So then, why don't we steal? Surely it is because god, blah, blah, blah. But actually, our possessions are valuable, they are our food, our clothes, our shelter, they are our assets which can be turned into food, clothes or shelter. Our lives depend on us being able to keep our property. If people steal our stuff we then need to remove those people in order to protect our stuff. No god needed, no unwritten tacit agreement, no evolved innate moral sense required to explain this.

At what point do we need to invoke the necessity for a magical god as our source of morality, at what point do we need to invoke an unproven evolved moral sense? We don't. There is no argument from necessity that requires such things.

Many people, atheists included, really, really want morality to be something that exists. They feel they are good people, they feel they are fulfilling moral obligations and doing good for the world. This is the way they have been conditioned to think, they imagine they have a moral sense and many wonder where it comes from. This wondering, this feeling does not mean that a moral sense exists. But they just assume it exists because it is part of their personal experience. For them it is ridiculous to consider that morality and moral sense don't exist apart from being imagined in their heads. These people won't put an honest attempt at considering what the world would look like without morality. They imagine a strawman of anarchy and mayhem.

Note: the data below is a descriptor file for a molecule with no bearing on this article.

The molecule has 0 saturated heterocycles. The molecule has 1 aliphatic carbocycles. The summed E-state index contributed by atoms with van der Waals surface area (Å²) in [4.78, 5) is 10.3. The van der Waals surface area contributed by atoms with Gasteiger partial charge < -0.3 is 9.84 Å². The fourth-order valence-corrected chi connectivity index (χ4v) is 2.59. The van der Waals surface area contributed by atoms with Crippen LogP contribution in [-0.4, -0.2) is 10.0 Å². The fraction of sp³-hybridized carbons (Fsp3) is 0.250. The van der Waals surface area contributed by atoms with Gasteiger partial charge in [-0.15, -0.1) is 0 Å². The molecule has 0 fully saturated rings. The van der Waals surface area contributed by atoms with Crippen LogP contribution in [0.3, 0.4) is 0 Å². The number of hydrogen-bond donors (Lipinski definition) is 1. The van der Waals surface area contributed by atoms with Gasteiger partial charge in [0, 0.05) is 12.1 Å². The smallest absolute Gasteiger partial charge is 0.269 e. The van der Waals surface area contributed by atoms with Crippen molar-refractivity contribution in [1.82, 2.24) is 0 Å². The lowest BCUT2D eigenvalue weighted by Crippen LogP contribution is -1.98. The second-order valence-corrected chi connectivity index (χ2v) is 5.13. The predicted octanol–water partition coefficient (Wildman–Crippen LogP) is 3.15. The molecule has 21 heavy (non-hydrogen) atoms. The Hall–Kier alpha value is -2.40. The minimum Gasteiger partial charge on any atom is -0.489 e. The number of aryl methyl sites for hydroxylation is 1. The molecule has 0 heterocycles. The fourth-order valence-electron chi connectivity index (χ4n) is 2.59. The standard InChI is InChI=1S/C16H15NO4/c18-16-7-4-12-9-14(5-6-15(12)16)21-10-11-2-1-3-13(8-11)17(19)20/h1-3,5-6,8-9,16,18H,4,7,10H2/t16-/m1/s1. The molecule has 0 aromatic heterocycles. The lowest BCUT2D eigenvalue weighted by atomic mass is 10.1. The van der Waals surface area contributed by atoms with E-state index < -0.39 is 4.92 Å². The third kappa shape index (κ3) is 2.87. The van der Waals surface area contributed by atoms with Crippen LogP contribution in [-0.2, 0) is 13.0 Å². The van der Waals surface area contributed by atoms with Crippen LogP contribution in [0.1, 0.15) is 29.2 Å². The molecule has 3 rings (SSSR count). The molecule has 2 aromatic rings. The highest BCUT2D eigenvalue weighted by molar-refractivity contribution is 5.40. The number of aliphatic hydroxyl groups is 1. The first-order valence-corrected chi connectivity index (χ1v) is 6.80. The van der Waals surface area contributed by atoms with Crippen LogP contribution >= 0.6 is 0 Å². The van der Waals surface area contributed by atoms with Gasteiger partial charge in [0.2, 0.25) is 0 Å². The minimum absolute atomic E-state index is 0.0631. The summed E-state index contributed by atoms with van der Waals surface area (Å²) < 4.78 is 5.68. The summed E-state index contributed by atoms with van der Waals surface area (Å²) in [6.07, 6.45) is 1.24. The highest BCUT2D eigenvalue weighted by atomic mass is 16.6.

A statement of "X is wrong" is nonsensical because there is no stated goal. How can we assess X as wrong without knowing what it is that X is proposed as being wrong for?
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07-07-2015, 03:43 AM
RE: Another attack on moral subjectivism
Tomasia you've asked why I don't address your examples and questions.
While anecdotes may make profound sense to religious people whom hear these type of stories all the time in church, anecdotes are not of much value to a skeptic.